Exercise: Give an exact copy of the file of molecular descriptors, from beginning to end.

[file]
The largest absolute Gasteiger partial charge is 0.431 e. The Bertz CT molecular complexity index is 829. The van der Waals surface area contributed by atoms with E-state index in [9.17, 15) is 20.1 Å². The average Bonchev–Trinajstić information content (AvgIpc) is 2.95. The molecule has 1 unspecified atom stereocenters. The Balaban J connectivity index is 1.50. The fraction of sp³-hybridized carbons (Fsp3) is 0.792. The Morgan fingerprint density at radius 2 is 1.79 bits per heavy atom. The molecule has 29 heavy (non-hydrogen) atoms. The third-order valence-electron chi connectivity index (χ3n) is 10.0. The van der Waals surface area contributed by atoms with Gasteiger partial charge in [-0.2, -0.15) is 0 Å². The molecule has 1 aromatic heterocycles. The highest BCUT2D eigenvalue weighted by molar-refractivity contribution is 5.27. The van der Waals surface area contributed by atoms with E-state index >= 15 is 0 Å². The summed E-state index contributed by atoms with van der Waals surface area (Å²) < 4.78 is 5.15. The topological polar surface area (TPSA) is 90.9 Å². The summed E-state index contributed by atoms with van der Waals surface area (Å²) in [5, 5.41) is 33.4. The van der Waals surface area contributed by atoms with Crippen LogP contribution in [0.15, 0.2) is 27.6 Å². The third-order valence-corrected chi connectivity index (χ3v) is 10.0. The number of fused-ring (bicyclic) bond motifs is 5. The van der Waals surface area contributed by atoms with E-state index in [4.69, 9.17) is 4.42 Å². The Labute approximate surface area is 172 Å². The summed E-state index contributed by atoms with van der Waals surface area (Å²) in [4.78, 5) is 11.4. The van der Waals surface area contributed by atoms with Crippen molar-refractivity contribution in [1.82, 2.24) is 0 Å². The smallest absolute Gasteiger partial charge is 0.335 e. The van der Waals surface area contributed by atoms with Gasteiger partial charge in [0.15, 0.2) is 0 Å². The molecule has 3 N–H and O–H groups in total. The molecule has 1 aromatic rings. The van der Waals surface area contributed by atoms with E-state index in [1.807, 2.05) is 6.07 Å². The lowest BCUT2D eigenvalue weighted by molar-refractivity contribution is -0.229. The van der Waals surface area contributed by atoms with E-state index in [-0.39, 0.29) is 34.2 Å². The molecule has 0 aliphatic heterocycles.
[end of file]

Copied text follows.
The largest absolute Gasteiger partial charge is 0.431 e. The Bertz CT molecular complexity index is 829. The van der Waals surface area contributed by atoms with E-state index in [9.17, 15) is 20.1 Å². The average Bonchev–Trinajstić information content (AvgIpc) is 2.95. The molecule has 1 unspecified atom stereocenters. The Balaban J connectivity index is 1.50. The fraction of sp³-hybridized carbons (Fsp3) is 0.792. The Morgan fingerprint density at radius 2 is 1.79 bits per heavy atom. The molecule has 29 heavy (non-hydrogen) atoms. The third-order valence-electron chi connectivity index (χ3n) is 10.0. The van der Waals surface area contributed by atoms with Gasteiger partial charge in [-0.2, -0.15) is 0 Å². The molecule has 1 aromatic heterocycles. The highest BCUT2D eigenvalue weighted by molar-refractivity contribution is 5.27. The van der Waals surface area contributed by atoms with E-state index >= 15 is 0 Å². The summed E-state index contributed by atoms with van der Waals surface area (Å²) < 4.78 is 5.15. The topological polar surface area (TPSA) is 90.9 Å². The summed E-state index contributed by atoms with van der Waals surface area (Å²) in [5, 5.41) is 33.4. The van der Waals surface area contributed by atoms with Crippen LogP contribution in [0.15, 0.2) is 27.6 Å². The third-order valence-corrected chi connectivity index (χ3v) is 10.0. The number of fused-ring (bicyclic) bond motifs is 5. The van der Waals surface area contributed by atoms with E-state index in [4.69, 9.17) is 4.42 Å². The Labute approximate surface area is 172 Å². The summed E-state index contributed by atoms with van der Waals surface area (Å²) in [4.78, 5) is 11.4. The van der Waals surface area contributed by atoms with Crippen molar-refractivity contribution in [1.82, 2.24) is 0 Å². The smallest absolute Gasteiger partial charge is 0.335 e. The van der Waals surface area contributed by atoms with Gasteiger partial charge in [0.15, 0.2) is 0 Å². The molecule has 3 N–H and O–H groups in total. The molecule has 1 aromatic rings. The van der Waals surface area contributed by atoms with E-state index in [1.807, 2.05) is 6.07 Å². The lowest BCUT2D eigenvalue weighted by molar-refractivity contribution is -0.229. The van der Waals surface area contributed by atoms with E-state index in [-0.39, 0.29) is 34.2 Å². The molecule has 0 aliphatic heterocycles.